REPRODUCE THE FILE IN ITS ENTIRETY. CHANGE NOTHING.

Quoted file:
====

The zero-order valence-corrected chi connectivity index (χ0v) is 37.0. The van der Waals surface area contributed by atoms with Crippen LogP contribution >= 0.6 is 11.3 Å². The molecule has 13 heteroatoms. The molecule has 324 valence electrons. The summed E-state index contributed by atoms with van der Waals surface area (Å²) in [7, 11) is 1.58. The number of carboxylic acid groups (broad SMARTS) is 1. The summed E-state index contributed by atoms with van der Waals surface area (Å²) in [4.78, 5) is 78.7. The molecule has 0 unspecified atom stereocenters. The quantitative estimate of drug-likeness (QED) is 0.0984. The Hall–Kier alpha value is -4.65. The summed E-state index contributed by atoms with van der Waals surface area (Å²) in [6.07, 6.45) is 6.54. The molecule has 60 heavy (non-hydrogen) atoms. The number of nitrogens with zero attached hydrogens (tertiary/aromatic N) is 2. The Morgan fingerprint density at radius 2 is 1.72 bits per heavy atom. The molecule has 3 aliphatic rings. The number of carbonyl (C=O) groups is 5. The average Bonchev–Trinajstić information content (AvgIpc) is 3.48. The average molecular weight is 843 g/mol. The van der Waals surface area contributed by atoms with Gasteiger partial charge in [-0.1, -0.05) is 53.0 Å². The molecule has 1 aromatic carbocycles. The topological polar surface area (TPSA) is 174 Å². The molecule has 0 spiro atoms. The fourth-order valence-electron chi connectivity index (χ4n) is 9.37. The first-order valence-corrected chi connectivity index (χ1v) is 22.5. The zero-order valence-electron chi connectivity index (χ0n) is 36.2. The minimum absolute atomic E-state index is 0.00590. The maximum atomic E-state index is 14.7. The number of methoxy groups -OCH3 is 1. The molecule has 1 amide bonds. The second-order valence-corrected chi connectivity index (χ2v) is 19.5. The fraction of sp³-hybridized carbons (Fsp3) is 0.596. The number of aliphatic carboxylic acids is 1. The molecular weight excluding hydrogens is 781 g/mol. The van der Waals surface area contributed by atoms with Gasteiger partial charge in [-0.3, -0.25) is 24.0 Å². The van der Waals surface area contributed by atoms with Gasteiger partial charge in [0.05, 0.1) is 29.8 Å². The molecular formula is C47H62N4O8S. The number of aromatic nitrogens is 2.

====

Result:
The zero-order valence-corrected chi connectivity index (χ0v) is 37.0. The van der Waals surface area contributed by atoms with Crippen LogP contribution >= 0.6 is 11.3 Å². The molecule has 13 heteroatoms. The molecule has 324 valence electrons. The summed E-state index contributed by atoms with van der Waals surface area (Å²) in [7, 11) is 1.58. The number of carboxylic acid groups (broad SMARTS) is 1. The summed E-state index contributed by atoms with van der Waals surface area (Å²) in [4.78, 5) is 78.7. The molecule has 0 unspecified atom stereocenters. The quantitative estimate of drug-likeness (QED) is 0.0984. The Hall–Kier alpha value is -4.65. The summed E-state index contributed by atoms with van der Waals surface area (Å²) in [6.07, 6.45) is 6.54. The molecule has 60 heavy (non-hydrogen) atoms. The number of nitrogens with zero attached hydrogens (tertiary/aromatic N) is 2. The Morgan fingerprint density at radius 2 is 1.72 bits per heavy atom. The molecule has 3 aliphatic rings. The number of carbonyl (C=O) groups is 5. The average Bonchev–Trinajstić information content (AvgIpc) is 3.48. The average molecular weight is 843 g/mol. The van der Waals surface area contributed by atoms with Gasteiger partial charge in [-0.1, -0.05) is 53.0 Å². The molecule has 1 aromatic carbocycles. The topological polar surface area (TPSA) is 174 Å². The molecule has 0 spiro atoms. The fourth-order valence-electron chi connectivity index (χ4n) is 9.37. The first-order valence-corrected chi connectivity index (χ1v) is 22.5. The zero-order valence-electron chi connectivity index (χ0n) is 36.2. The minimum absolute atomic E-state index is 0.00590. The maximum atomic E-state index is 14.7. The number of methoxy groups -OCH3 is 1. The molecule has 1 amide bonds. The second-order valence-corrected chi connectivity index (χ2v) is 19.5. The fraction of sp³-hybridized carbons (Fsp3) is 0.596. The number of aliphatic carboxylic acids is 1. The molecular weight excluding hydrogens is 781 g/mol. The van der Waals surface area contributed by atoms with Gasteiger partial charge in [-0.3, -0.25) is 24.0 Å². The van der Waals surface area contributed by atoms with Gasteiger partial charge in [0.05, 0.1) is 29.8 Å². The molecular formula is C47H62N4O8S. The number of aromatic nitrogens is 2.